About me

I’m an 80’s guy. No I didn’t live in fear of the bomb, and I scarcely remember the wall coming down, but it is technically when I started devoting time to that hobby that would nomnom my soul.

I'm like this guy, but without the boneitis. Also without the suit.

I'm like this guy, but without the boneitis. Also without the suit.

The first game I ever played was Alex Kidd in Miracle World. Say what you want about games in the late 80s they didn’t fuck around. You didn’t get savestates, healthbars that regenerate in cover, continues, help manuals and there was no internet walkthroughs. Games in those days seemed to loom over you like a remorseless robotic thug completely uninterested in the tearful pleas of frustrated young children. (You have completed six human years and you still request my assistance? Apathy sequence initiated. I help those that help themselves.) It really was just your enormous flintstoney fist and rock, paper, scissors “skills” against Janken’s debaucheries. When you completed that stupid jumping puzzle and get your enormous mitt on the crown you feel like a god amongst Radaxians. You also start having dreams about murdering Kotaro Hayashida but with therapy those can be overcome too.

I don’t say this because I want your eyes to glaze over in the same way they do when your grandparents tell you an Exo cube and warm water is all the nutrition they needed to grow up healthy, but rather to give you a background on how I enjoyed learning and competing against games, and later other gamers. Games to me have always been more about personal development than they have relaxation. I believe that the reason that we enjoy games is because they teach us something. Not in the way your history teacher crams a fact into your temporal lobe (now THERE’S an image), rather the understanding and application of an abstract concept (eg. strategy games) or physical function (eg. FPS). The best games force us to understand and apply both. It is in the mastering of these concepts that we develop satisfaction, and thus a game we like is born.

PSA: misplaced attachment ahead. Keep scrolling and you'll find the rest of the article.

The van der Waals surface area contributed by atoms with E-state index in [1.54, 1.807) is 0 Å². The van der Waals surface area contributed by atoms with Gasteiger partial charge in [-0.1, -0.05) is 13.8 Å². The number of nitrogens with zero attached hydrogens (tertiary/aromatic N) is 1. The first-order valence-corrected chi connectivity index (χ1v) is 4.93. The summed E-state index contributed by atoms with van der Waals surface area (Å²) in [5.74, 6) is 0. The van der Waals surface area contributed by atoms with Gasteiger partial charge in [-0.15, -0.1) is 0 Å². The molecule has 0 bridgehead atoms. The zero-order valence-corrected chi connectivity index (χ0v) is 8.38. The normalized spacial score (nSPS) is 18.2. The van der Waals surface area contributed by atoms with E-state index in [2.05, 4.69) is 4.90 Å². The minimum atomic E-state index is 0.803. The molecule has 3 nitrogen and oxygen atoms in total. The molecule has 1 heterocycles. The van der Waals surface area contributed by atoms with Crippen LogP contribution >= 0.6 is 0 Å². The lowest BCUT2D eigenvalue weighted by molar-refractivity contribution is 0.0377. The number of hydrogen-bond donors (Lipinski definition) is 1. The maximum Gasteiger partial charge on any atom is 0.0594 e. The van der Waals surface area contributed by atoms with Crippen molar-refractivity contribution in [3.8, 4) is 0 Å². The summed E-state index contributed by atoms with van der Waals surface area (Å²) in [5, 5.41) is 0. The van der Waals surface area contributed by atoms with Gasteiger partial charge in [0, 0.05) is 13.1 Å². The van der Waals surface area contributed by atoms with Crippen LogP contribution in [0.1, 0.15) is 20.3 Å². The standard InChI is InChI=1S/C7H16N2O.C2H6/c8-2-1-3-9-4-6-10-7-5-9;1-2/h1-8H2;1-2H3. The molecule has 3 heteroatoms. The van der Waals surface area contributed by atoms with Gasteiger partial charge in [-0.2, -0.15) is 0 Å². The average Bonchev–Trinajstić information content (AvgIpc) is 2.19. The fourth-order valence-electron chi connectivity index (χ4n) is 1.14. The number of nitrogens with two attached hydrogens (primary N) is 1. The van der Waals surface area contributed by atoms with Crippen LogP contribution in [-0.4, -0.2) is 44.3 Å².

It was the early 90s when I got my first PC. An old hand-me-down 386 given to me by a much older family member. It was filled with DOSy and threepointoney goodness, and buried deep within its bowels was a copy of the first Civilization game (as well as a well hidden copy of a game I didn’t fully understand called Leisure Suit Larry). It was here that I started learning that games could be interesting enough to consume your life. This was a game that introduced the concepts of strategy, economics and getting what you want by having the bigger gun. This was the first game I had played where your choices were meaningful, and produced wildly different, but entirely predictable outcomes. This was the first game I had played where the aim of the game was to destroy another (albeit computer controlled) opponent. It was a potent and addictive combination.

What? NSFW? No I’m talking about Civilization here!!

My parents let me have my computer in my room at first. Big mistake. This was a game so good I would set my alarm 2 hours early so I could get up (if I went to sleep at all) and polish off that Roman/Continents/Temperate/Prince Difficulty space race I had happening. When my addiction to this game was discovered I decided the best course of action was to rattle off the names of all the cities in the Aztec, Babylonian and Egyptian empires. My info checked out, and my folks let my Civilization obsession continue, although the computer was moved into a more public location.

Uhh... No mum, Stalin ruled the Mongols.

Uhh... No mum, Stalin ruled the Mongols.

Know your enemy folks. The best games are played against other people.

That was a long time ago, and to stop this page becoming any more of a “MATT DAMON!!” fest than it already is I’ll just let the rest come out in the blog.

I’d love to hear any thoughts or comments you have about any of the content on the site. Feel free to drop me a line my email at ofmiceandwin@gmail.com.

In the rest of my life I have a girlfriend, a family (no kids), a dog, a job outside “the industry” and I actively support the greatest game of all.

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